Non-Legality in International Law (Cambridge Studies in International and Comparative Law)

Non-Legality in International Law (Cambridge Studies in International and Comparative Law)

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Fleur Johns
Cambridge University Press
Edition: Reprint, 4/9/2015
EAN 9781107521834, ISBN10: 1107521831

Paperback, 282 pages, 22.9 x 15.2 x 1.6 cm
Language: English

International lawyers typically start with the legal. What is a legal as opposed to a political question? How should international law adapt to the unforeseen? These are the routes by which international lawyers typically reason. This book begins, instead, with the non-legal. In a series of case studies, Fleur Johns examines what international lawyers cast outside or against law - as extra-legal, illegal, pre-legal or otherwise non-legal - and how this comes to shape political possibility. Non-legality is not merely the remainder of regulatory action. It is a key structuring device of contemporary global order. Constructions of non-legality are pivotal to debate in areas ranging from torture to foreign investment and from climate change to natural disaster relief. Understandings of non-legality inform what international lawyers today do and what they refrain from doing. Tracing and potentially reimagining the non-legal in international legal work is, accordingly, both vital and pressing.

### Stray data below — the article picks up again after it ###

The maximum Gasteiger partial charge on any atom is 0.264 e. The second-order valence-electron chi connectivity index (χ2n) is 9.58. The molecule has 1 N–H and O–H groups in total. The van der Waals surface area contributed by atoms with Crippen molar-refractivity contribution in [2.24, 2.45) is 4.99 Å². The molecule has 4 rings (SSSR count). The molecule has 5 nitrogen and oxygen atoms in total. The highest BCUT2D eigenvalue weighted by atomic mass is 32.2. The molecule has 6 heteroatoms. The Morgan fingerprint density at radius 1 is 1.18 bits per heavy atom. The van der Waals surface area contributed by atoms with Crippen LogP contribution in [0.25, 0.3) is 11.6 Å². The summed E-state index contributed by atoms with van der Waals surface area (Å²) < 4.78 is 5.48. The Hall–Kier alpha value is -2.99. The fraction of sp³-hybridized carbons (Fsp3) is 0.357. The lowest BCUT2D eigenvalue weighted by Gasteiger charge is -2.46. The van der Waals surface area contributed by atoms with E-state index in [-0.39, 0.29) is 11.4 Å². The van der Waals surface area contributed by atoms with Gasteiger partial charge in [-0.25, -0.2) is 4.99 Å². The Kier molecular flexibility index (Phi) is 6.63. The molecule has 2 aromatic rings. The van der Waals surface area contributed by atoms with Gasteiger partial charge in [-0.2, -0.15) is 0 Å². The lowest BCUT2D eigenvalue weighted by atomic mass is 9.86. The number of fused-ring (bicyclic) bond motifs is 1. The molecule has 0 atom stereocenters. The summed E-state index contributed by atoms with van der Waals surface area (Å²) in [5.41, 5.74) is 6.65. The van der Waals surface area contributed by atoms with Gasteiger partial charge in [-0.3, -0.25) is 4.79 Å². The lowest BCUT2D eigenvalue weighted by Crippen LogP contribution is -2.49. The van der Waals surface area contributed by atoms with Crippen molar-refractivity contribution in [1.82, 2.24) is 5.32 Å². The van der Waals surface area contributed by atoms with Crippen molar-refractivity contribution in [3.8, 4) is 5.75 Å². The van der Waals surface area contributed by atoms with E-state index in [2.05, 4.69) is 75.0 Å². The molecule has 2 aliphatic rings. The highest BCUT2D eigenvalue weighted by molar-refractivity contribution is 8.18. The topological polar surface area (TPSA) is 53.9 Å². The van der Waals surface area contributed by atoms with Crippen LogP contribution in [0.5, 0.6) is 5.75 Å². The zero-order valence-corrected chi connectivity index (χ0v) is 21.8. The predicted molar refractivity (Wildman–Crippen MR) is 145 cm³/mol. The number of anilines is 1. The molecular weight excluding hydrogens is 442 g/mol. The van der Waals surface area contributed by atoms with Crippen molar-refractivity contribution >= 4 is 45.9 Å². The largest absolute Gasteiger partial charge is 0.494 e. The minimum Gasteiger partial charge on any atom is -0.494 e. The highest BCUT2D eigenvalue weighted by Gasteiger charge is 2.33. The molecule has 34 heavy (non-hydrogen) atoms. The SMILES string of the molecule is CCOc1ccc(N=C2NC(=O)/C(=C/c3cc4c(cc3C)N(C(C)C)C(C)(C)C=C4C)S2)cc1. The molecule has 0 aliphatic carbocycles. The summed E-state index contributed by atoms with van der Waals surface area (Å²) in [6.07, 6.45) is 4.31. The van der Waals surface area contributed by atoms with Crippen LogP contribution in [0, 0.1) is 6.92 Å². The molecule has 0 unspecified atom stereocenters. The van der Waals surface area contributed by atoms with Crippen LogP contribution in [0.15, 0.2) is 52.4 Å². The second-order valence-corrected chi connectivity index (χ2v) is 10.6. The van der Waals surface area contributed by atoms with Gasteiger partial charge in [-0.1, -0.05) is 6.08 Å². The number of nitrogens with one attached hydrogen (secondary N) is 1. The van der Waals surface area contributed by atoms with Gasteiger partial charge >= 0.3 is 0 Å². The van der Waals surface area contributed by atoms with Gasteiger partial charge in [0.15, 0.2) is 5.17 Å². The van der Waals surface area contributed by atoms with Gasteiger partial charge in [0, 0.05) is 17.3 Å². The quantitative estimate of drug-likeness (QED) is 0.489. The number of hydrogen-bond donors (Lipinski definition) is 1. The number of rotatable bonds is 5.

1. Making non-legalities in international law
2. Illegality and the torture memos
3. Black holes and the outside within
extra-legality at Guantánamo
4. Doing deals
pre- and post-legal choice in transnational financing
5. Receiving climate change
law, science and supra-legality
6. Death, disaster and infra-legality in international law